By Horatius Bonar, 1867
"I wish you did reign, so that we also could reign with you!" 1 Cor. 4:8
This is one of the very few passages in which the apostle gives vent to his feelings as a suffering and injured man. Through no less than six verses here (8-13), there runs the utterance of a solemn sorrow—we might almost call it melancholy—at the contemplation of his present lot as an apostle of the Lord.
His life had many a bitterness. Danger, weariness, contempt, persecution, hunger, thirst, nakedness, buffeting, reviling, stoning, bonds—these were its chief earthly ingredients; and had there not been something heavenly, compensating for all these, he would have been, of all men, most miserable. He felt the sorrow; for conversion had not lifted him out of the region of human feeling; yet, he seldom refers to it; and when he does, it is more with triumph than with sadness; as when he says, "I reckon that the sufferings of this present time are not worthy to be compared with the glory that shall be revealed in us" (Romans 8:18.)
Here his reference to his sorrows has more in it of sadness than elsewhere. Yet he has not repented of his course; he is not ashamed of his apostleship; he is willing to drink even a bitterer cup than he has yet tasted. The sadness that thus comes out is altogether natural, and shows how truly the apostle was a man; a man of like passions with ourselves. We get a passing insight into the noble soul, and learn how profoundly he felt the evils, that, like the waves of the storm, beat upon him without ceasing; and how oftentimes his heart was likely to break, even in the midst of the joy unspeakable and full of glory.
He does not draw back, nor refuse to pay the cost of apostleship. He accepts the present honor and the coming glory, with all their conditions and penalties. For the joy set before him he endures the shame. But he feels the agony; and Oh, with what a tone of serene, yet shaded feeling do we hear him speak these words, "For I think God has displayed us, the apostles, in last place, like men condemned to die: we have become a spectacle to the world and to angels and to men. We are fools for Christ, but you are wise in Christ! We are weak, but you are strong! You are distinguished, but we are dishonored! Up to the present hour we are both hungry and thirsty; we are poorly clothed, roughly treated, homeless; we labor, working with our own hands. When we are reviled, we bless; when we are persecuted, we endure it; when we are slandered, we entreat. We are, even now, like the world’s garbage, like the filth of all things." 1 Corinthians 4:9-13
With some, I fear, there is more than the apostle's sorrow. They do not, perhaps, repent having taken up the cross; but they shrink sometimes from what it has brought upon them. They counted on a little suffering—but it has come to much. They gladly took up the cross—but they had not ascertained its weight and its sharpness. They were prepared for some bitterness; but not for all this gall and wormwood. They made ready for battle—but the fight has proved sorer and longer than they dreamed of. They were not unwilling to bear shame for his name; but the reproach has proved heavier than they can bear. They knew that they were to meet resistance from the world—but not all this enmity, this malignity, this misrepresentation. They did not refuse sacrifice and suffering; but the poverty, the disappointment, and the all but broken heart, have gone beyond their calculations. The wounds are deeper, the fiery darts are sharper, the furnace is hotter, the road is rougher, the hill is higher, the stream is deeper—than they had anticipated.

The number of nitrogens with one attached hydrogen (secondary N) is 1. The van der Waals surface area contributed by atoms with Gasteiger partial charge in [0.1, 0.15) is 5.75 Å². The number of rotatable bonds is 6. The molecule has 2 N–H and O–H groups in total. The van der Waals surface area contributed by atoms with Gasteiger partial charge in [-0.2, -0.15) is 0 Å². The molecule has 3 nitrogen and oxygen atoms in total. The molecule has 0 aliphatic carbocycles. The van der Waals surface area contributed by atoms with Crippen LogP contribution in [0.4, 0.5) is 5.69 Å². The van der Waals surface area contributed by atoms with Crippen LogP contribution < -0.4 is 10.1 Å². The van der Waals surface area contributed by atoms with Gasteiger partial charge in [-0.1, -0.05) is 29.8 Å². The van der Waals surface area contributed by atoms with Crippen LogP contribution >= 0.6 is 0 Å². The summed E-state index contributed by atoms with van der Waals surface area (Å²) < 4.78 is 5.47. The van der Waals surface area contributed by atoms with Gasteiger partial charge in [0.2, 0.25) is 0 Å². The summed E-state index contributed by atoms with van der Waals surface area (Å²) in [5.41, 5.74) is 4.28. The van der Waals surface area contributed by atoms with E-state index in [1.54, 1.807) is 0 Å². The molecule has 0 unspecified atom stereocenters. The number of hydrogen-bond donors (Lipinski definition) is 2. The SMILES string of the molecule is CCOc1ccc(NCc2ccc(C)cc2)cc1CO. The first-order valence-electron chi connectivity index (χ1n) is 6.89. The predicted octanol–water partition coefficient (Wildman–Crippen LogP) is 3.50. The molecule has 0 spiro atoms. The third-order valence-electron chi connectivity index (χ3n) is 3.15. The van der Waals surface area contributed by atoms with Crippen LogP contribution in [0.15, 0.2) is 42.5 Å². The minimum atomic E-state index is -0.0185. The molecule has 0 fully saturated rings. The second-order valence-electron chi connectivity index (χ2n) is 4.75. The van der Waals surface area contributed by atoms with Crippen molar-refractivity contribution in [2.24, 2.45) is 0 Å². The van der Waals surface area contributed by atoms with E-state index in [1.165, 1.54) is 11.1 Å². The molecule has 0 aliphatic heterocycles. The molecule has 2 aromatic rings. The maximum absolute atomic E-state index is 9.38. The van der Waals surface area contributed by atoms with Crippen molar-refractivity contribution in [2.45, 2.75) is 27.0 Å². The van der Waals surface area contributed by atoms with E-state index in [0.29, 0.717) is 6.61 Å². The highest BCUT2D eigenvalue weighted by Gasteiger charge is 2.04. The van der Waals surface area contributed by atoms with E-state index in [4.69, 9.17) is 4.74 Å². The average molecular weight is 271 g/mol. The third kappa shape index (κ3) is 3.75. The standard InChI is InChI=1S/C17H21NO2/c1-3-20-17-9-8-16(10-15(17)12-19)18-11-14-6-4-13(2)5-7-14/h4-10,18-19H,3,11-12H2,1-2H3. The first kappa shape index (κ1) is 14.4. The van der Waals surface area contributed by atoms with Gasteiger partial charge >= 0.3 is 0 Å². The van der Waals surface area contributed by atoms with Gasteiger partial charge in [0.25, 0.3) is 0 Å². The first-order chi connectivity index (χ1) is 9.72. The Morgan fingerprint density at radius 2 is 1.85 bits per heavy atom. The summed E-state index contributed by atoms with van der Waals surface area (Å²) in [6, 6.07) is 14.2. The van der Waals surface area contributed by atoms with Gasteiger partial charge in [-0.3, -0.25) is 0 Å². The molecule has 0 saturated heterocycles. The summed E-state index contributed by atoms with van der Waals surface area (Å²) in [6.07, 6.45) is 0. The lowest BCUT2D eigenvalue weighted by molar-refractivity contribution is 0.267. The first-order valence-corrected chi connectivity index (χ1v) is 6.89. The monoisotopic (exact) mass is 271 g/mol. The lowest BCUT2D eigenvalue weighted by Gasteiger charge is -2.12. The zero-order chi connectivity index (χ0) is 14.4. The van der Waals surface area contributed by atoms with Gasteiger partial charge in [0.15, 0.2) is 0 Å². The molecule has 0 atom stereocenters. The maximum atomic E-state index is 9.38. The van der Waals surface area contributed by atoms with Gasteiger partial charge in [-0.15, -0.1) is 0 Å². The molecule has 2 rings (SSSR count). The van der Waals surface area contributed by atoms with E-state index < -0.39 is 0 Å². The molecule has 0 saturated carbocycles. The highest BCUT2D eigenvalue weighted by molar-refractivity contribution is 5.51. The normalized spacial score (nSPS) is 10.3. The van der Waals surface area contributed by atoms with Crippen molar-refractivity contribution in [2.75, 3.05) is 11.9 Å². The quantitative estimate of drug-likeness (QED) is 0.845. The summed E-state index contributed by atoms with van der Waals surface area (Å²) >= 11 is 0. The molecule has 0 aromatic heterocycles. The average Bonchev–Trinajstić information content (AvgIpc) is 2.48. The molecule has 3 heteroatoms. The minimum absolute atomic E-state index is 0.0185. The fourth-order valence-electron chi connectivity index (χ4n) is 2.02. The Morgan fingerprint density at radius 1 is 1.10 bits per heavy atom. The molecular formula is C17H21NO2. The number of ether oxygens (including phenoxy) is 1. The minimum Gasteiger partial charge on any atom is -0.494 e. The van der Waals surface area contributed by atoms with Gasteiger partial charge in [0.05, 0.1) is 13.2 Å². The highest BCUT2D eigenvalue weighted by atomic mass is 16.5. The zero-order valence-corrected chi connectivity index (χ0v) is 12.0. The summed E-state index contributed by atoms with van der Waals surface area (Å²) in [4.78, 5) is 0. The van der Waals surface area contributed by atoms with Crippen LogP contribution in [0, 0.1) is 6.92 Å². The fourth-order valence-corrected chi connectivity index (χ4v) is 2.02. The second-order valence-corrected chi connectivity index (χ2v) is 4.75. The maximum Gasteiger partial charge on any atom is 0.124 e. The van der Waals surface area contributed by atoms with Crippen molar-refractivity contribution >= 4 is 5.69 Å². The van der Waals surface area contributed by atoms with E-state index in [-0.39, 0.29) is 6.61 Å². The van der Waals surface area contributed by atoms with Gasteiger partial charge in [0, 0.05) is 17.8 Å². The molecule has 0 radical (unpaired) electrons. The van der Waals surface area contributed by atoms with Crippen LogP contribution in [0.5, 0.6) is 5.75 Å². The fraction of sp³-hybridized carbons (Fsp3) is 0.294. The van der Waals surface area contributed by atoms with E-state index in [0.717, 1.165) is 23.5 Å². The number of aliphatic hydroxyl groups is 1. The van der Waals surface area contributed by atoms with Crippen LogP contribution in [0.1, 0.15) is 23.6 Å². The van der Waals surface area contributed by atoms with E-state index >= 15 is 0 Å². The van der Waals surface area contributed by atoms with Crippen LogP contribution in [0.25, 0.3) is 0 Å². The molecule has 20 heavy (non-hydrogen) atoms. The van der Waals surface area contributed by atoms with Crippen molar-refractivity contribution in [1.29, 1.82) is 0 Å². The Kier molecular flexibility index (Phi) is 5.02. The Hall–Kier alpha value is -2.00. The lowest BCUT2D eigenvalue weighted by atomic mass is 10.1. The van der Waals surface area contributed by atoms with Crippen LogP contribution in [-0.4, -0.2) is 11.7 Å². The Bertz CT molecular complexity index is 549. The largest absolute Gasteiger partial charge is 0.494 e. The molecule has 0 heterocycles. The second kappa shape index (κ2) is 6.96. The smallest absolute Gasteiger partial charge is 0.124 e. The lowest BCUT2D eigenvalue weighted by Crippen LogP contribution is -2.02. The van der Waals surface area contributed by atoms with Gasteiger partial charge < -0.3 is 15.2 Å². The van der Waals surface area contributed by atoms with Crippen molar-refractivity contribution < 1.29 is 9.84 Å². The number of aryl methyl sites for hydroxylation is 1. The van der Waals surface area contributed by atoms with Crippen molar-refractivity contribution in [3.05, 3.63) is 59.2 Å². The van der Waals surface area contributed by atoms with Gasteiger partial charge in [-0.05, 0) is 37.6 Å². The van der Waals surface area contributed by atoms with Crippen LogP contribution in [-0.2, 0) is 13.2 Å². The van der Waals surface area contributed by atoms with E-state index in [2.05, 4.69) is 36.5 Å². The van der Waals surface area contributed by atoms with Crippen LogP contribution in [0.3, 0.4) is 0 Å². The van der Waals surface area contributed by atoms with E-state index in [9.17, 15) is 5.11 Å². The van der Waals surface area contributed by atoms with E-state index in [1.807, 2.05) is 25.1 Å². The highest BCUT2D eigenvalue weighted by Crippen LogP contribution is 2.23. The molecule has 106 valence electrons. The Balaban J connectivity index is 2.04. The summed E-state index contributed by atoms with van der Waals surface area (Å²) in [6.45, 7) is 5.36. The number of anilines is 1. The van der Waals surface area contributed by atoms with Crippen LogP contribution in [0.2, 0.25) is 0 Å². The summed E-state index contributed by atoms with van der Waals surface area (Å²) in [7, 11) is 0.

They do not wish they had not become Christians; but they hardly know what to do, nor which way to turn. They submit—but they do not count it all joy. They have the sadness of the apostle, without his exulting gladness. His was but half a sorrow, because of the joy; theirs is but half a joy, because of the sorrow. In such a case, they need to be put in mind of the apostolic hope, by which the primitive Church was sustained, lest Satan should get an advantage over them, or lest they be weary and faint in their minds.
There is another class of Christians, however, of whom Paul here more especially speaks. They are the easy-minded and self-satisfied, who think themselves full and rich. They have not been emptied from vessel to vessel, and so they have settled on their lees. They are not Laodiceans—but very near them; they are not foolish virgins—but very like them. They would not think of following the world; but they do not like the idea of confronting and condemning it. They would rather be saved from the ill-will and scorn which separation from its vanities and gaieties is sure to produce; all the while enjoying Christianity at their firesides, and congratulating themselves on the prudence by means of which they have succeeded in avoiding the reproach, without relinquishing their profession. They would rather not expose themselves to too much shame, for over-zeal, or over-decision, or over-boldness in the cause of Christ. A little compromise with the world, they think, does no harm. A proper enjoyment of its harmless amusements, they are persuaded, is of great benefit to themselves, and of wonderful use in conciliating worldly men, and smoothing away their prejudices. They look with great dislike upon the outspoken fervor of fearless single-eyed disciples, to whom Christ is everything, and the world nothing; no, they join with the scoffer in reviling these men as excited enthusiasts; professing themselves the best of Christians all the while, and announcing that the religion they admire is unostentatious and undemonstrative, modest and retiring; no, they grow warm in denouncing zeal for Christ, and never fail to add that these over-zealous Christians do more harm than good.